Blooming sunflowers in a green space

(Image credit: Future PLC/Camilla Reynolds)

John Clifford, garden expert at Gardenstone, says, ‘Once the sunflowers continue to grow and reach around 30cm, you should then either move them into the ground or into yet another bigger pot. If it's not yet May, then leave the plants to grow for a bit longer.'

‘You don't want to risk any unexpected cold weather damaging them. May should be the earliest you move your sunflowers into their final pot or final growing place.’ From there, it’s typically a good idea to either repot your growing sunflower every month to allow for growth or until you think that the seedling is starting to overpower the pot.

You don’t need to go too big, though. Sunflowers are extremely adaptable to the pots that they’re grown in, which means that they don’t necessarily need a huge amount of space. They just need a pot with the right nutrients.

That's all there is to it, really. Just don’t forget to propagate your sunflowers when they’re fully grown so you can enjoy them time and time again.

What you'll need


How big should sunflower seedlings be before transplanting?

Whether you want to transplant them into the ground or simply repot your sunflower seedings, you should wait until they are around two inches tall before moving them. Some experts even suggest waiting until they have at least four leaves, as this is a sure sign that the seedling is well-established and will survive the move.

What month should you plant out sunflower seedlings?

Sunflowers are the ultimate sun worshippers, which is why you should only plant out sunflower seedlings when the risk of frost has gone, and the sun is shining. Normally, this will be around May-June time.

What to do with leggy sunflower seedlings?

Leggy sunflower seedlings are a common problem for those growing sunflowers from seed. The stems are often too tall and spindly, and the small leaves just don’t seem proportionate.

One of the best ways to avoid developing leggy sunflower seedlings, to begin with, is repotting them and popping them outside or in the greenhouse as soon as they reach two inches tall. This way, they’ll have more access to constant sunshine - which is what they don’t get when they’re inside and on the windowsill.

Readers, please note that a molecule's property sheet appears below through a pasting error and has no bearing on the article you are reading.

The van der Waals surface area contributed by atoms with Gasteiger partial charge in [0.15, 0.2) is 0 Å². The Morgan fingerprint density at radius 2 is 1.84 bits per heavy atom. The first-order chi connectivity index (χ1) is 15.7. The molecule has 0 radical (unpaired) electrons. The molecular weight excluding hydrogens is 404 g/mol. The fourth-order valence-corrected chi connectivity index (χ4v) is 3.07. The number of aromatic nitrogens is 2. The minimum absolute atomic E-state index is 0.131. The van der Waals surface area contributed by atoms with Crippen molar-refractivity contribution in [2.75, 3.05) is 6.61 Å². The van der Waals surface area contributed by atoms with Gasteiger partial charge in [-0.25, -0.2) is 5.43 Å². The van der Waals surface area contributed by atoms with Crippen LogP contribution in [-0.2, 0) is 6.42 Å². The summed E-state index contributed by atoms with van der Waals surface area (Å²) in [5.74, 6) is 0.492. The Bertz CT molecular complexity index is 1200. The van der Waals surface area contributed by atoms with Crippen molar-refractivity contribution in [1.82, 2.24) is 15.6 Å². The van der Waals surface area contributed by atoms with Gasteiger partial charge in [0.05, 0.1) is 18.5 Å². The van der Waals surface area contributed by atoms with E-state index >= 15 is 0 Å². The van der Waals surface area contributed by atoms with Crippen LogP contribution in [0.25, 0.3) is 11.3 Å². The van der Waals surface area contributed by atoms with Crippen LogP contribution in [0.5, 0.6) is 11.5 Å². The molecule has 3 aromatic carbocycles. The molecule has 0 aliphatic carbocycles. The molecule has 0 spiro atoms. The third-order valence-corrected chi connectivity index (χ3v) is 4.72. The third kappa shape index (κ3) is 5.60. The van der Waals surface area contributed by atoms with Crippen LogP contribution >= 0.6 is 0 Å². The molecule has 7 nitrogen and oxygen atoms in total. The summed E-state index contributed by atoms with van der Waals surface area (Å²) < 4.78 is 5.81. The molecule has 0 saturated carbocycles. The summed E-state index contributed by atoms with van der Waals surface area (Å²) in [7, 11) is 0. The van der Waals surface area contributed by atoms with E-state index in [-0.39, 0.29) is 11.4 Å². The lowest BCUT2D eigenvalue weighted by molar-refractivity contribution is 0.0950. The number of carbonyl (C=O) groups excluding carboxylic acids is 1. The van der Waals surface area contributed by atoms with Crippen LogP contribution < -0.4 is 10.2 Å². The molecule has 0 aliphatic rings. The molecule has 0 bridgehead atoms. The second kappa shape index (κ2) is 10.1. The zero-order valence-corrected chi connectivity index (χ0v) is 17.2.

If you already have leggy sunflower seedlings, however, you can simply plant them deeper into the compost when repotting to compensate for this extra length. Just make sure that you don’t plan them so deep that they’ll be smothered.

So, is it time to repot your sunflowers seedlings yet?

Lauren Bradbury

Lauren Bradbury is a freelance writer and major homes enthusiast. She graduated with a Bachelor’s degree in English and Creative Writing from the University of Chichester in 2016, before dipping her toe into the world of content writing. After years of agency work, writing everything from real-life stories to holiday round-ups, she decided to take the plunge and become a full-time freelancer in the online magazine world. Since then, she has become a regular contributor for Real Homes and Ideal Home, and become even more obsessed with everything interior and garden related. As a result, she’s in the process of transforming her old Victorian terraced house into an eclectic and modern home that hits visitors with personality as soon as they walk through the door.